This three-color Powhogeh polychrome storage jar features white slip with black and red painted decoration. The oval-like shape of this grandiose storage jar opens with a small and chipped rim. Below the red rim are two framing lines that can also be found on the shoulder and base of the jar. The surface decoration contains a variety of motifs illustrated in black. Some designs include wavering lines, multiple leaf-like formations, and patterns of triangles.
Powhogeh pottery was named after the traditional land of Powhogeh Owingeh (“Where the Water Cuts Through”), also commonly known as the Pueblo of San Ildefonso. Powhogeh jars such as this were domestically utilized as storage jars for food and kept inside Pueblo homes. These types of jars were the least likely to break because of their thick base walls and molded flat bases, which may speak to why they exist today.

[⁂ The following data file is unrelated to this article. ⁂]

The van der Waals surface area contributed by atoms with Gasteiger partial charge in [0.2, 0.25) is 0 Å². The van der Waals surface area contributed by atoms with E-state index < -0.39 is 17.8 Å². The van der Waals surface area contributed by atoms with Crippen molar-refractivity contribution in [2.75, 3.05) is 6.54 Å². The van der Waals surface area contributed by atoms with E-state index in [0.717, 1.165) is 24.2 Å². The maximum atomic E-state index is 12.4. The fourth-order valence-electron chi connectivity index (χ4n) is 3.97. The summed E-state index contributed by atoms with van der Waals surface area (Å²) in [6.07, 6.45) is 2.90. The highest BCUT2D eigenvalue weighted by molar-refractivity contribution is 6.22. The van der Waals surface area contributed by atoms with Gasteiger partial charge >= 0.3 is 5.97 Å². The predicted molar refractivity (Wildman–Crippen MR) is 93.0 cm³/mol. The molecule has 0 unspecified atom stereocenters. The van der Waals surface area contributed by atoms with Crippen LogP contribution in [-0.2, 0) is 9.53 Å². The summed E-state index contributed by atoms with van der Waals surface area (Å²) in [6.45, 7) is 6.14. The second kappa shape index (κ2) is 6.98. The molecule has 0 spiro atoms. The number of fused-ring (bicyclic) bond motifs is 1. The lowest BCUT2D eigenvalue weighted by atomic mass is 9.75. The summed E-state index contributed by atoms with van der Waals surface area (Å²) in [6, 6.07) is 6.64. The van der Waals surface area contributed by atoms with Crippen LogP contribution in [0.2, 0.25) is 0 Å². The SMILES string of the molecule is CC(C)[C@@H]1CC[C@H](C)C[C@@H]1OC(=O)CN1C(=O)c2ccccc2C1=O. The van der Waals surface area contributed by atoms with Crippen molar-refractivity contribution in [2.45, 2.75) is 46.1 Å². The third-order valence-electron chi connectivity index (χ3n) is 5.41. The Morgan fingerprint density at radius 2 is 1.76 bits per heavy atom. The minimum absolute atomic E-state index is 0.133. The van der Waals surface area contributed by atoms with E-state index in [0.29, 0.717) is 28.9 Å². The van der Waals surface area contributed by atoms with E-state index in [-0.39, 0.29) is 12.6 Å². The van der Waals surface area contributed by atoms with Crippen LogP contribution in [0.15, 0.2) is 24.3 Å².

Larry Frank Collection, Arroyo Hondo, NM;
[Morning Star Gallery, Santa Fe, NM];
Santa Fe. Museum of Indian Arts and Culture. Grounded in Clay: The Spirit of Pueblo Pottery (July 30, 2022-May 29, 2023); New York. Vilcek Foundation and Metropolitan Museum of Art (July 13, 2023-June 2, 2024); Houston. Museum of Fine Arts, Houston (October 27, 2024-January 19, 2025); St. Louis. St. Louis Art Museum (March 9-June 1, 2025).